• Nadi Pariksha: This is a pulse diagnosis technique that involves feeling the pulse at different points on the wrist to assess the condition of the doshas and organs.
  • Prakriti Pariksha: This is a constitution analysis technique that involves observing the physical features, behavior, preferences, and tendencies of a person to determine their prakriti or dominant dosha.
  • Ashtavidha Pariksha: This is an eight-fold examination technique that involves checking eight aspects of a person: nadi (pulse), mutra (urine), mala (stool), jihva (tongue), shabda (voice), sparsha (touch), druk (vision) and akruti (appearance).
  • Panchakarma: This is a detoxification and rejuvenation therapy that involves five procedures: vamana (emesis), virechana (purgation), basti (enema), nasya (nasal administration), and raktamokshana (bloodletting). These procedures aim to eliminate toxins from the body and restore the balance of doshas.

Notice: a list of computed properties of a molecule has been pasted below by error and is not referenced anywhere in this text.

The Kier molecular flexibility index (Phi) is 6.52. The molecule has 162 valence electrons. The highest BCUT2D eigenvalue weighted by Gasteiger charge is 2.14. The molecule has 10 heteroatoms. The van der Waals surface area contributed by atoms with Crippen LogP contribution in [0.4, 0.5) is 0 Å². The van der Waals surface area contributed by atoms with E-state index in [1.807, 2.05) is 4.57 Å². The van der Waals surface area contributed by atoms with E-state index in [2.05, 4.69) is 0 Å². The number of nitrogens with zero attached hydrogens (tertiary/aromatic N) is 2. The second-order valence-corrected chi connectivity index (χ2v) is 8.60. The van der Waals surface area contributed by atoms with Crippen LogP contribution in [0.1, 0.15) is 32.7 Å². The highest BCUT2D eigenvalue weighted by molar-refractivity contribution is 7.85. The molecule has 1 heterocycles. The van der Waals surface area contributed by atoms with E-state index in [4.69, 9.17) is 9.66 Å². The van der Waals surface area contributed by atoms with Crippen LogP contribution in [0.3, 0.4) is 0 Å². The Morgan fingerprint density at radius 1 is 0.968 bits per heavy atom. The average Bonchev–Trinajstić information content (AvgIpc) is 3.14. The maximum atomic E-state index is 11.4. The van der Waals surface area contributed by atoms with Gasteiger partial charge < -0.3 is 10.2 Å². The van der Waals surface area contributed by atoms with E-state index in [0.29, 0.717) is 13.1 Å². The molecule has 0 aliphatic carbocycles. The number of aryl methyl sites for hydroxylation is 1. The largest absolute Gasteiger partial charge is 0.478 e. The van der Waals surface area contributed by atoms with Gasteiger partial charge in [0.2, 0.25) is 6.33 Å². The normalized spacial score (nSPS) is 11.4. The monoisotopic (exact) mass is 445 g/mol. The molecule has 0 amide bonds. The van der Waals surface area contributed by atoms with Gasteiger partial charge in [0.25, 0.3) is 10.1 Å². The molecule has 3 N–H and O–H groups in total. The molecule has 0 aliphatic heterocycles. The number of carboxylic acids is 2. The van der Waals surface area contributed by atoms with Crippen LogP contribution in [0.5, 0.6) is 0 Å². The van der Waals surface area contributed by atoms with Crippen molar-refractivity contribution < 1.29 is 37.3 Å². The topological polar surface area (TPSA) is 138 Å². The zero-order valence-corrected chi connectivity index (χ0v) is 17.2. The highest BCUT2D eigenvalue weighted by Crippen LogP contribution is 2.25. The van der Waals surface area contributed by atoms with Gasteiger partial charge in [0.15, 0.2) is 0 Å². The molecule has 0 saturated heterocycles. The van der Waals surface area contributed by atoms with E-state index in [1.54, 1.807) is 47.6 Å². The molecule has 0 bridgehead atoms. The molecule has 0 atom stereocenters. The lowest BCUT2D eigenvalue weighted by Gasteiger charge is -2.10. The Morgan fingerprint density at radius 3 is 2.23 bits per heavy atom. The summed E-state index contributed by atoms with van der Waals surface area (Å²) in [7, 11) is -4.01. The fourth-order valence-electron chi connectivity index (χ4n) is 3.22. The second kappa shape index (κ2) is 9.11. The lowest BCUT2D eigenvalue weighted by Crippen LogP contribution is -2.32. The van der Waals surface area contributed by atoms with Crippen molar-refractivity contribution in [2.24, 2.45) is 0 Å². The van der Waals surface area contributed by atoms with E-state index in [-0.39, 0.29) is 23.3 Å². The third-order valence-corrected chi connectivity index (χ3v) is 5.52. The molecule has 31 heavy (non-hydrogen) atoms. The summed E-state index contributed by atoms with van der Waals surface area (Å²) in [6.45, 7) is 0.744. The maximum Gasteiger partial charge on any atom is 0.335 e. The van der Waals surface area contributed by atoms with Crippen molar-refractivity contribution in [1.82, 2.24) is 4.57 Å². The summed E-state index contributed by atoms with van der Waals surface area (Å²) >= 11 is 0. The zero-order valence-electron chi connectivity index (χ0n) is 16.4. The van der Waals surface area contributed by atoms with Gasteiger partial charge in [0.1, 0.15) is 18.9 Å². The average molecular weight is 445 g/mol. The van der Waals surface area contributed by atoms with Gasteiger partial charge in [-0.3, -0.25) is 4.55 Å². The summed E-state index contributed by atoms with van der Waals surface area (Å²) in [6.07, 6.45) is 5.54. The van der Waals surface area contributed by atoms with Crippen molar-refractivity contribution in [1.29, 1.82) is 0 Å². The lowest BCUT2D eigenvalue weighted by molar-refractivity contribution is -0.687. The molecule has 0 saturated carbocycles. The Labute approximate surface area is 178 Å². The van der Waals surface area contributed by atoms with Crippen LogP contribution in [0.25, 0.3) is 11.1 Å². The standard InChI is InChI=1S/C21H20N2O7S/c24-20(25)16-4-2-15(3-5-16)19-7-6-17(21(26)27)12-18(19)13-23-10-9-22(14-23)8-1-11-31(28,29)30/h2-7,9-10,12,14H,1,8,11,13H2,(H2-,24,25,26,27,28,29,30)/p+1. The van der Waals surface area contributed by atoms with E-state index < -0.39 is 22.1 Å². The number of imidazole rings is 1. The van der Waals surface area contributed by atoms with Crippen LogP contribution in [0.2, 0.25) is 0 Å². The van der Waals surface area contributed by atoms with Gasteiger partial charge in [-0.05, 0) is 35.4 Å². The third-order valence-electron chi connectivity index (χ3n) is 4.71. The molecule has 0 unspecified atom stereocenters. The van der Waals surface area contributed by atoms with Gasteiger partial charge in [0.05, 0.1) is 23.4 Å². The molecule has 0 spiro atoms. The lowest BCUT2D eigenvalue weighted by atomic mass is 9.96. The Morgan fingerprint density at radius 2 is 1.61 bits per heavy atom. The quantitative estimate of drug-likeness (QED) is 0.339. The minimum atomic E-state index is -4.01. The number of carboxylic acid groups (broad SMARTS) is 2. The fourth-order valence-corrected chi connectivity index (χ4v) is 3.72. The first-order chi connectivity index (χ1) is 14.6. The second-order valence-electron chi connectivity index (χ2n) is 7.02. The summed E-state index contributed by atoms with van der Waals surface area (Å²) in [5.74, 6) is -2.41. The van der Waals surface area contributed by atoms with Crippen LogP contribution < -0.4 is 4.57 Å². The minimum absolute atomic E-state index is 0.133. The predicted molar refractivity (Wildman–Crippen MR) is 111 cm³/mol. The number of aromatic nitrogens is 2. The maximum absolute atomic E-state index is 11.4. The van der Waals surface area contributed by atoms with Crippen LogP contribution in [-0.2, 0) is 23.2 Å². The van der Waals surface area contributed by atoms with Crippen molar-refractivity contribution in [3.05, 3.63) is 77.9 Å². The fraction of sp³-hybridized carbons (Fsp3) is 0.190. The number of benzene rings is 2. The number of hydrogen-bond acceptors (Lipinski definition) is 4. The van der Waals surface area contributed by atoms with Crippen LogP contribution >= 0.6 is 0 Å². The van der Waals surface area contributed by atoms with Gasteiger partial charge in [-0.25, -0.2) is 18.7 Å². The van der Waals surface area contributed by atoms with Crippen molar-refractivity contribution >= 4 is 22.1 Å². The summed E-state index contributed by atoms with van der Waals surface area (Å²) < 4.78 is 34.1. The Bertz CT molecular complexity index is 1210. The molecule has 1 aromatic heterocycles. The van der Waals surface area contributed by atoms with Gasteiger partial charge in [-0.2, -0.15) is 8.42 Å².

• Shodhana: This is a purification therapy that involves cleansing the body channels or srotas through various methods such as snehana (oleation), swedana (sudation), lekhana (scraping), etc.
  • Shamana: This is a palliative therapy that involves alleviating symptoms through medicines, diet, and lifestyle modifications.
  • Rasayana: This is a rejuvenation therapy that involves enhancing immunity, vitality, and longevity through herbal formulations, dietary supplements, etc.
  • Vajikarana: This is an aphrodisiac therapy that involves improving sexual health and performance through medicines, diet, etc

Career Scope with BAMS

Before applying to a BAMS program, one needs to have a clear idea of what their future career might look like. Will they get a return on investment on the considerable BAMS fees structure?